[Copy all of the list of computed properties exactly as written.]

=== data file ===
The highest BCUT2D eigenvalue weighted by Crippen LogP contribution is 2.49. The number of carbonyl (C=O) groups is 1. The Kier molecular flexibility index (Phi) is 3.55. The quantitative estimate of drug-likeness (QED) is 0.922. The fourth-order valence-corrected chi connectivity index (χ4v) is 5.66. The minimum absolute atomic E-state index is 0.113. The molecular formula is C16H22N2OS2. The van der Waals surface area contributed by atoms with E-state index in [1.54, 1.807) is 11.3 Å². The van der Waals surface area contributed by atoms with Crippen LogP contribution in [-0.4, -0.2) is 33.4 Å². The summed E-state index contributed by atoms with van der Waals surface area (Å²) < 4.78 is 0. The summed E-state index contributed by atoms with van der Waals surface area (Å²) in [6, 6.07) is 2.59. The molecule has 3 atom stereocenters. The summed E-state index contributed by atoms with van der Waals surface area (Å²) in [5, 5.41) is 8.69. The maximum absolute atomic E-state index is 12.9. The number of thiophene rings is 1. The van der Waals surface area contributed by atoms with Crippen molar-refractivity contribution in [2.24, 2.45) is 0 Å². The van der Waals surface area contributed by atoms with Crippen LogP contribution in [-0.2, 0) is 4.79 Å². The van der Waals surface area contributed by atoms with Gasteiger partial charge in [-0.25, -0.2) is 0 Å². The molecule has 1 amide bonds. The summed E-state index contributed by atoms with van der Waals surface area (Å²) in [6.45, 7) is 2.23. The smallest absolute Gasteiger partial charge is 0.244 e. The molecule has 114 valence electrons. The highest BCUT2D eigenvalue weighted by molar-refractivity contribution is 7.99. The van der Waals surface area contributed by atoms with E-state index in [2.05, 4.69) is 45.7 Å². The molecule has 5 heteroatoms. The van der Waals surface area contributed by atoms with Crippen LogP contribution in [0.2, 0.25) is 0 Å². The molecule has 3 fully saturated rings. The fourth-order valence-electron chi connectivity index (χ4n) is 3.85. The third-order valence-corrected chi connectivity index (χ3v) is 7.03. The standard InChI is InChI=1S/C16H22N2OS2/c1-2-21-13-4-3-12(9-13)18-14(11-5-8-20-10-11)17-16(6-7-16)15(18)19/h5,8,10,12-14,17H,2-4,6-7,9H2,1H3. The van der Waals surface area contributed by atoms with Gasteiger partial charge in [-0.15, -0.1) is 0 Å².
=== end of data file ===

The highest BCUT2D eigenvalue weighted by Crippen LogP contribution is 2.49. The number of carbonyl (C=O) groups is 1. The Kier molecular flexibility index (Phi) is 3.55. The quantitative estimate of drug-likeness (QED) is 0.922. The fourth-order valence-corrected chi connectivity index (χ4v) is 5.66. The minimum absolute atomic E-state index is 0.113. The molecular formula is C16H22N2OS2. The van der Waals surface area contributed by atoms with E-state index in [1.54, 1.807) is 11.3 Å². The van der Waals surface area contributed by atoms with Crippen LogP contribution in [-0.4, -0.2) is 33.4 Å². The summed E-state index contributed by atoms with van der Waals surface area (Å²) < 4.78 is 0. The summed E-state index contributed by atoms with van der Waals surface area (Å²) in [6, 6.07) is 2.59. The molecule has 3 atom stereocenters. The summed E-state index contributed by atoms with van der Waals surface area (Å²) in [5, 5.41) is 8.69. The maximum absolute atomic E-state index is 12.9. The number of thiophene rings is 1. The van der Waals surface area contributed by atoms with Crippen molar-refractivity contribution in [2.24, 2.45) is 0 Å². The van der Waals surface area contributed by atoms with Crippen LogP contribution in [-0.2, 0) is 4.79 Å². The van der Waals surface area contributed by atoms with Gasteiger partial charge in [-0.25, -0.2) is 0 Å². The molecule has 1 amide bonds. The summed E-state index contributed by atoms with van der Waals surface area (Å²) in [6.45, 7) is 2.23. The smallest absolute Gasteiger partial charge is 0.244 e. The molecule has 114 valence electrons. The highest BCUT2D eigenvalue weighted by molar-refractivity contribution is 7.99. The van der Waals surface area contributed by atoms with E-state index in [2.05, 4.69) is 45.7 Å². The molecule has 5 heteroatoms. The van der Waals surface area contributed by atoms with Crippen LogP contribution in [0.2, 0.25) is 0 Å². The molecule has 3 fully saturated rings. The fourth-order valence-electron chi connectivity index (χ4n) is 3.85. The third-order valence-corrected chi connectivity index (χ3v) is 7.03. The standard InChI is InChI=1S/C16H22N2OS2/c1-2-21-13-4-3-12(9-13)18-14(11-5-8-20-10-11)17-16(6-7-16)15(18)19/h5,8,10,12-14,17H,2-4,6-7,9H2,1H3. The van der Waals surface area contributed by atoms with Gasteiger partial charge in [-0.15, -0.1) is 0 Å².